A Close Encounter with Ghost-Writers: An Initial Exploration Study on Background, Strategies and Attitudes of Independent Essay Providers.Sharavan Ramachandran, Kalliopi Kostelidou & Shiva Sivasubramaniam - 2016 - International Journal for Educational Integrity 12 (1).
    Academic dishonesty presents in different forms, including fabrication of data, falsifying references, multiple submissions, collusion, and sabotage, with two forms haunting academia, namely plagiarism and contract cheating or ghost writing. These latter forms have received considerable attention and have been subjects for research. This interview-based study provides some further insight into the problem of ghost writing through presenting the attitudes, justifications and networking practices of some hired ‘ghost-writers’ from a developing country and discusses the depth of this emerging threat to (...)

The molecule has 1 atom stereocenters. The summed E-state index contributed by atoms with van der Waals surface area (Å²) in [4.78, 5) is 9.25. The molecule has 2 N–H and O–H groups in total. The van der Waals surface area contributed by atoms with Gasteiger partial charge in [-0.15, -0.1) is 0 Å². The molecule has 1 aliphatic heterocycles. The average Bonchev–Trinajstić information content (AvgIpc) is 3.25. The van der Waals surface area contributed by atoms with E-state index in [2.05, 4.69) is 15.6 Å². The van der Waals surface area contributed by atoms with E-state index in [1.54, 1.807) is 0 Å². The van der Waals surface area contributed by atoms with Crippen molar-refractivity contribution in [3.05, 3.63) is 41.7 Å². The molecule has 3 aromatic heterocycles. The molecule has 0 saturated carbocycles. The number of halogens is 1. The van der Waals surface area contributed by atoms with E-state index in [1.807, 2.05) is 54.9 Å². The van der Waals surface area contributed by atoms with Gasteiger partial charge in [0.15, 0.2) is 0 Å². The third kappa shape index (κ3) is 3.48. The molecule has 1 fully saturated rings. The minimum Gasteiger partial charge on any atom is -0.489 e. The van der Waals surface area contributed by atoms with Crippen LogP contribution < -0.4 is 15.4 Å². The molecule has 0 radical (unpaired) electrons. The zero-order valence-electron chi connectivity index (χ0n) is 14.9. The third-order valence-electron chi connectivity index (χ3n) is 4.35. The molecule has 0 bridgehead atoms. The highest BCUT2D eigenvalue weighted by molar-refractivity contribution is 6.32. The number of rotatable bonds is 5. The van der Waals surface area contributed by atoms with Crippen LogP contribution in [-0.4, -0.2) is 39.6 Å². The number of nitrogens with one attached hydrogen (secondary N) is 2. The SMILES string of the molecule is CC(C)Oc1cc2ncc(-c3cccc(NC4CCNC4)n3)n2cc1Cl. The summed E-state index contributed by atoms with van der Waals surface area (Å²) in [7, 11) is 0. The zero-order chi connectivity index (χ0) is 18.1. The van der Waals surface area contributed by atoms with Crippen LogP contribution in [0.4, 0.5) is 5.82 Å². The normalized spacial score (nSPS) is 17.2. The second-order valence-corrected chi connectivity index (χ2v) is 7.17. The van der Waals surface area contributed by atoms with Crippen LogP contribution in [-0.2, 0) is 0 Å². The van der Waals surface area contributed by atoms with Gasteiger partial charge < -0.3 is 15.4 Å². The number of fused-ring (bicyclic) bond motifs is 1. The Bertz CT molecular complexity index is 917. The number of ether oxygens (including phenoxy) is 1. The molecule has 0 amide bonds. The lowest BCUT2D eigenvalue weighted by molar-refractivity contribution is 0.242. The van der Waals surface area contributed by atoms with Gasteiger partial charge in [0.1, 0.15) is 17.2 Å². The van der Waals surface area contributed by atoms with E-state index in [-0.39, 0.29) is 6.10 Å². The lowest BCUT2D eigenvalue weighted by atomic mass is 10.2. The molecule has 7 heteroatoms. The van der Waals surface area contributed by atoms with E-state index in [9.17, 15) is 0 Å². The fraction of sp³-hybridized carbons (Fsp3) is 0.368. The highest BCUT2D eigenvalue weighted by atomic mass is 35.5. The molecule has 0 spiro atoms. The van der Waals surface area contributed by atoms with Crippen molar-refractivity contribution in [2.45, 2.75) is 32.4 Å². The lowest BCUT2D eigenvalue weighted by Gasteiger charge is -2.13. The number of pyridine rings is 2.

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  31.  58
    A Simple Method to Stand Outside Oneself.V. S. Ramachandran - manuscript
    Here we outline a simple method of using two mirrors which allows one to stand outside oneself. This method demonstrates that registration of vision with touch and proprioception is crucial for the perception of the corporeal self. Our method may also allow the disassociation of taste from touch, proprioception, and movement.
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  32. Capgras Syndrome: A Novel Probe for Understanding the Neural Representation of the Identity and Familiarity of Persons.William Hirstein & V. S. Ramachandran - 1997 - Proceedings of the Royal Society of London B 264:437-444.